Few days ago I’ve seen that one company is producing a strange kind of electronic door handles. Such devices could be unlocked by inputting a correct PIN code using a classical 10-digit keyboard. The solution is mainly suited for short-term apartment rentals in order to address the problem of key delivery - such rental company usually has from a few to several dozen of houses spread across the whole city or district. The company has the possibility to generate a PIN code for the customer and such code will only work from the day of arrival till the day of his departure. Moreover: the door handle doesn’t have any database of PIN codes and is not connected to the Internet/3G/WiFi/Bluetooth/anything.

How it can know that the particular PIN code is valid for today without performing an online check? A little bit of cryptography may be helpful here.

# Implementation in Python

First, let’s convert regular dates into a single integer. My proposition is to count days since epoch, but it can be arbitrary unique representation:

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import datetime
def days_since_epoch(date):
return (date - datetime.date(1970, 1, 1)).days

Now, we need to design a function `f(secret_key, date_from, date_to) -> pin_code`

, where `secret_key`

is some random
string of bytes, which is different for each door handle. Let’s just hash these three arguments together using SHA-1:

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import struct
import hashlib
def make_code(secret_key, date_from, date_to):
days_from = days_since_epoch(date_from)
days_to = days_since_epoch(date_to)
d_range = date_to - date_from
packed_dates = struct.pack(">II", days_from, days_to)
pin_raw = hashlib.sha1(packed_dates + secret_key).digest()

Now we have to do something in order to shorten the `pin_raw`

value, because nobody would like to enter such a long PIN
code. I would also like to encode it in such a way, to be able to deduce `d_range`

value from each PIN code. Let’s
rewrite our PIN code in the following form:

In order to fulfill the length constraint on PIN, we may define pin_raw_short as:

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# 2^64 / 1639344 = 1.12525e+13, so we don't introduce a huge bias this way
pin_raw_short = struct.unpack('>Q', pin_raw[:8])[0] % 1639344

This way the maximal value of `pin`

can be \(1639343 \cdot 61 + 60 = 99999922 < 10^8 - 1\). For each PIN code
generate this way, it’s possible to extract `d_range`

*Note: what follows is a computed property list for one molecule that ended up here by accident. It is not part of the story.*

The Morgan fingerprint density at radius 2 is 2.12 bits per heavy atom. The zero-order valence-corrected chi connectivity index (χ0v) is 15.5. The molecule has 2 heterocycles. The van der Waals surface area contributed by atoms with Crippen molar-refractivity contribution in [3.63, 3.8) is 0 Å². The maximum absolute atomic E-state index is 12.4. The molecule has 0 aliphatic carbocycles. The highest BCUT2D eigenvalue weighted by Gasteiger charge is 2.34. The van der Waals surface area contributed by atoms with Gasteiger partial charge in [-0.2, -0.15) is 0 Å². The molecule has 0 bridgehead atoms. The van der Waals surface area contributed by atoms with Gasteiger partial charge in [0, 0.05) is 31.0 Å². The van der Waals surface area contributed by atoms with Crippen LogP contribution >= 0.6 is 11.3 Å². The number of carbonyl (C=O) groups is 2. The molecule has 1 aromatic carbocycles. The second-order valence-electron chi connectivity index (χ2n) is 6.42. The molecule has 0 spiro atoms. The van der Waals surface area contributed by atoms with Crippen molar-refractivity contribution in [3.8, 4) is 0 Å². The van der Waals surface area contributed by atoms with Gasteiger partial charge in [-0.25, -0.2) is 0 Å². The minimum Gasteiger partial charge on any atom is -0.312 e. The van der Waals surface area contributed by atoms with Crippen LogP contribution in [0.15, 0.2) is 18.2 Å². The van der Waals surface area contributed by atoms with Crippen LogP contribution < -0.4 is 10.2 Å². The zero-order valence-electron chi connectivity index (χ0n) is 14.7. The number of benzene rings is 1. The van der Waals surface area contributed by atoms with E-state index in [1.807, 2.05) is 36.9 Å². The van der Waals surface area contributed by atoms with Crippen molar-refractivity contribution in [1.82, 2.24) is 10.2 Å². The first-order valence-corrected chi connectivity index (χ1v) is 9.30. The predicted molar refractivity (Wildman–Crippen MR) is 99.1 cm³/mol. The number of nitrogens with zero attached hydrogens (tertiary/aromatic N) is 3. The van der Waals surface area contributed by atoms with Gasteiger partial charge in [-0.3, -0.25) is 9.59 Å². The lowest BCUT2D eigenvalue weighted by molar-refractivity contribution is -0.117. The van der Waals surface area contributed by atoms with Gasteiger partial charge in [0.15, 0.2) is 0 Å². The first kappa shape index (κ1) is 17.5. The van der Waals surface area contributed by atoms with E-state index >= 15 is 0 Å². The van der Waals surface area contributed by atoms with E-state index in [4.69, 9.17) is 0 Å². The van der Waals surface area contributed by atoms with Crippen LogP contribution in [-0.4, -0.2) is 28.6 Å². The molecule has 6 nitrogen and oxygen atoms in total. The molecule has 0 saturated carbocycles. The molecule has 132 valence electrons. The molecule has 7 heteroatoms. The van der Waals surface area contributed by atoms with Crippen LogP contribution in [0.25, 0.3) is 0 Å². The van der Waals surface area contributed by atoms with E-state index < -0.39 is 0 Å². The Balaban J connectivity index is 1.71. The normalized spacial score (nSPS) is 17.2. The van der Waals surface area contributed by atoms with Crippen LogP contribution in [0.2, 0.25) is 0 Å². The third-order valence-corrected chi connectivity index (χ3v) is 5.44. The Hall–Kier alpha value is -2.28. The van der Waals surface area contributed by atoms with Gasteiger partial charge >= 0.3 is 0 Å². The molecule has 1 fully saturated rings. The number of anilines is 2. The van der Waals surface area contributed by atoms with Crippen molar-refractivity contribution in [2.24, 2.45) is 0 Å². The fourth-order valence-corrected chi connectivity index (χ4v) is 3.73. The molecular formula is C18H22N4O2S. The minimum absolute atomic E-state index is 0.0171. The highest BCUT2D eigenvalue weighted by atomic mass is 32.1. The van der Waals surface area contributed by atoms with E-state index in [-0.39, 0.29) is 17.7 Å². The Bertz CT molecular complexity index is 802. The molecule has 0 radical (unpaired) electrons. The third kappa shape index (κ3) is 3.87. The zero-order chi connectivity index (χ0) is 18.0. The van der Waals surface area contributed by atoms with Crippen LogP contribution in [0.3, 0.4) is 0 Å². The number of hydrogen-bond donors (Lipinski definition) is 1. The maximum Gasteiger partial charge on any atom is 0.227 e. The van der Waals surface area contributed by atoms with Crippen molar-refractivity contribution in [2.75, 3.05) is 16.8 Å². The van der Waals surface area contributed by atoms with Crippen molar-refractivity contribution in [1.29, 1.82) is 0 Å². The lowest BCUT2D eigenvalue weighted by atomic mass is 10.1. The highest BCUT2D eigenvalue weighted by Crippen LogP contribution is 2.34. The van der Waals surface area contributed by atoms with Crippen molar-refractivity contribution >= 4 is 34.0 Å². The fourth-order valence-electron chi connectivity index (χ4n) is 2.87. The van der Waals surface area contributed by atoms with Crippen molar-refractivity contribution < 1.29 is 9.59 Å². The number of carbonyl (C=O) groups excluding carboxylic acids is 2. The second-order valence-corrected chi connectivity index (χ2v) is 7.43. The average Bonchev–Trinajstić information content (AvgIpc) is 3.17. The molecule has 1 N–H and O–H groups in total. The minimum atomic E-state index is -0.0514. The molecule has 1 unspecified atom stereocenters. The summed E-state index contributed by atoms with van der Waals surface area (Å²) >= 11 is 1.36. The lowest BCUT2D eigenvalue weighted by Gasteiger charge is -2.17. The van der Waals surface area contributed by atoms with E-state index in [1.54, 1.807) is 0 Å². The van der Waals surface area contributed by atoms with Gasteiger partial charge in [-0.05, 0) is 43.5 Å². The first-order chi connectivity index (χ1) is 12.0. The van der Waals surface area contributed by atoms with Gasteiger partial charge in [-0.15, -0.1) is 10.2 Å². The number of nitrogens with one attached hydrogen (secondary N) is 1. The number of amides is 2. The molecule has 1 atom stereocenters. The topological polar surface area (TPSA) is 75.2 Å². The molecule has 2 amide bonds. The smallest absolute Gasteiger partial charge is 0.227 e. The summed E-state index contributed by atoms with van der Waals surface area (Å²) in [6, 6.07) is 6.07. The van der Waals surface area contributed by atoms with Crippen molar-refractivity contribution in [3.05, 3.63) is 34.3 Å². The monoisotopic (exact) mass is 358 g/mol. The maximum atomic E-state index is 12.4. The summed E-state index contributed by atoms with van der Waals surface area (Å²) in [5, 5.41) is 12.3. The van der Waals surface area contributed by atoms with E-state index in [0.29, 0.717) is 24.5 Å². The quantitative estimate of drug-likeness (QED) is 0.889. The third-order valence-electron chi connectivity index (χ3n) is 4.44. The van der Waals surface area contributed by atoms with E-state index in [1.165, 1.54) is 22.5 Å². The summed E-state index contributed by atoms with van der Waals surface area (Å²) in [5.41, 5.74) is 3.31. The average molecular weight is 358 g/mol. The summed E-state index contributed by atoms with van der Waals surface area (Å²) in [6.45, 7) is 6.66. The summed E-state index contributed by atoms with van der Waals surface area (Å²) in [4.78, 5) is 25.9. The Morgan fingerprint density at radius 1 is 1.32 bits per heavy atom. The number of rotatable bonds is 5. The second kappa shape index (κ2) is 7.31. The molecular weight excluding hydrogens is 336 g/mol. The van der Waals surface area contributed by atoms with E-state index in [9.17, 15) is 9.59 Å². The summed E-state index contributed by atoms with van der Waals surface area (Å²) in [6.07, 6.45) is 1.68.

parameter using equation:

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d_range = pin mod 61

This information will be extremely useful in order to accelerate the PIN check process.

Now, how to check if a given PIN code is valid for current date?

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def check_code(secret_key, pin):
range_len = pin % 61
date_from = datetime.datetime.now().date()
date_to = date_from + datetime.timedelta(days=range_len)
for _ in range(range_len+1):
iter_pin = make_code(secret_key, date_from, date_to)
if pin == iter_pin:
return True
date_from = date_from - datetime.timedelta(days=1)
date_to = date_to - datetime.timedelta(days=1)
return False

So basically we extract the date range from the PIN code and check for all possible combinations of dates.
For instance, given `range_len = 3`

and that the current date is `2017-12-10`

the algorithm will check following codes:

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make_code(secret_key, datetime.date(2017, 12, 10), datetime.date(2017, 12, 13))
make_code(secret_key, datetime.date(2017, 12, 9), datetime.date(2017, 12, 12))
make_code(secret_key, datetime.date(2017, 12, 8), datetime.date(2017, 12, 11))
make_code(secret_key, datetime.date(2017, 12, 7), datetime.date(2017, 12, 10))

If any of them will match the PIN code entered by the user, we will let him in.

Be aware that if `current_date == date_from`

or `current_date == date_to`

, we have to introduce some additional time constraints. E.g. “on the day of arrival, guest may only enter after 2 pm”.

# Summary: Security-point-of-view

I’m pretty not sure if there aren’t any flaws. Knowing the structure of the code, we would have to find at least one
valid PIN, where there are at most 61 valid PINs at the same time (for `d_range = 60`

). The `pin_raw_short`

may have
up to 1639344 different values, so the probability of correct guess is
\(\mathbb{P}(A) = \frac{61}{1639344} \approx 3.721 \cdot 10^{-5}\).

Classical brute-force attack would be \(\mathbb{P}(B) = \frac{\frac{60 \cdot 61}{2}}{10^8} = \frac{1829}{100000000} = 1.829 \cdot 10^{-5}\), because there are \(10^8\) possible PINs and for a given date we have \(2 + 3 + ... + 61 = 1829\) valid PINs at the same time.

Knowing few codes we could also try to brute-force `secret_key`

, but it would be quite hard to crack 16 byte random
value.

# Summary: Hardware-point-of-view

Computing SHA-1 multiple times could be expensive on platforms like 8-bit AVR. For `d_range = 60`

we would need to compute SHA-1 61 times in order to determine whether somebody is permitted to access or not. I’ve tested in practice that using SHA-1 hash implementation provided by AVR-Crypto-Lib it is possible to achieve 186 Hash/second rate for single block hashes on Atmega328@16MHz. This is quite okay, since theoretically we are able to check any PIN code within half of a second (don’t forget that we also perform some other operations than plain hashing).

PS. Later on I’ve realized that it’s better to replace SHA-1 with some faster MAC algorithm like SipHash. It will work much faster on a microprocessor and the output is only 8 bytes, so it’s possible to perform modulo natively without prior truncation.